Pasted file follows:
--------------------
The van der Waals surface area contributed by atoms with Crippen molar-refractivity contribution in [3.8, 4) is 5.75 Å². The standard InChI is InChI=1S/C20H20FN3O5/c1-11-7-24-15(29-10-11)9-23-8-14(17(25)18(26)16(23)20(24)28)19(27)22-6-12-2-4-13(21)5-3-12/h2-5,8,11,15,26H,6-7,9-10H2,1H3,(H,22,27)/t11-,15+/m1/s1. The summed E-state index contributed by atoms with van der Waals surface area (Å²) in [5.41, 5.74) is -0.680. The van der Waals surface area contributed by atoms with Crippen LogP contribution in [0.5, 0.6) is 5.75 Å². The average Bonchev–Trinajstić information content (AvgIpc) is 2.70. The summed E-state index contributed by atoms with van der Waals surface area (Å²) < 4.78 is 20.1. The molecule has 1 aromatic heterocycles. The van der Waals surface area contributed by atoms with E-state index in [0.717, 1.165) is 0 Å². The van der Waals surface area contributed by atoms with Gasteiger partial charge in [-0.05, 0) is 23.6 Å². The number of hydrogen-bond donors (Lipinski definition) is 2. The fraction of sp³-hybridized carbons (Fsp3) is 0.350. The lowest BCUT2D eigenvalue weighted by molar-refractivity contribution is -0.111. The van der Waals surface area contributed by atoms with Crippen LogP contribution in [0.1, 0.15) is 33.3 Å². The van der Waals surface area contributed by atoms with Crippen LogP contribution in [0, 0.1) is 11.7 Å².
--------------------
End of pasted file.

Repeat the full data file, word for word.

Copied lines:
The van der Waals surface area contributed by atoms with Crippen molar-refractivity contribution in [3.8, 4) is 5.75 Å². The standard InChI is InChI=1S/C20H20FN3O5/c1-11-7-24-15(29-10-11)9-23-8-14(17(25)18(26)16(23)20(24)28)19(27)22-6-12-2-4-13(21)5-3-12/h2-5,8,11,15,26H,6-7,9-10H2,1H3,(H,22,27)/t11-,15+/m1/s1. The summed E-state index contributed by atoms with van der Waals surface area (Å²) in [5.41, 5.74) is -0.680. The van der Waals surface area contributed by atoms with Crippen LogP contribution in [0.5, 0.6) is 5.75 Å². The average Bonchev–Trinajstić information content (AvgIpc) is 2.70. The summed E-state index contributed by atoms with van der Waals surface area (Å²) < 4.78 is 20.1. The molecule has 1 aromatic heterocycles. The van der Waals surface area contributed by atoms with E-state index in [0.717, 1.165) is 0 Å². The van der Waals surface area contributed by atoms with Gasteiger partial charge in [-0.05, 0) is 23.6 Å². The number of hydrogen-bond donors (Lipinski definition) is 2. The fraction of sp³-hybridized carbons (Fsp3) is 0.350. The lowest BCUT2D eigenvalue weighted by molar-refractivity contribution is -0.111. The van der Waals surface area contributed by atoms with Crippen LogP contribution in [0.1, 0.15) is 33.3 Å². The van der Waals surface area contributed by atoms with Crippen LogP contribution in [0, 0.1) is 11.7 Å².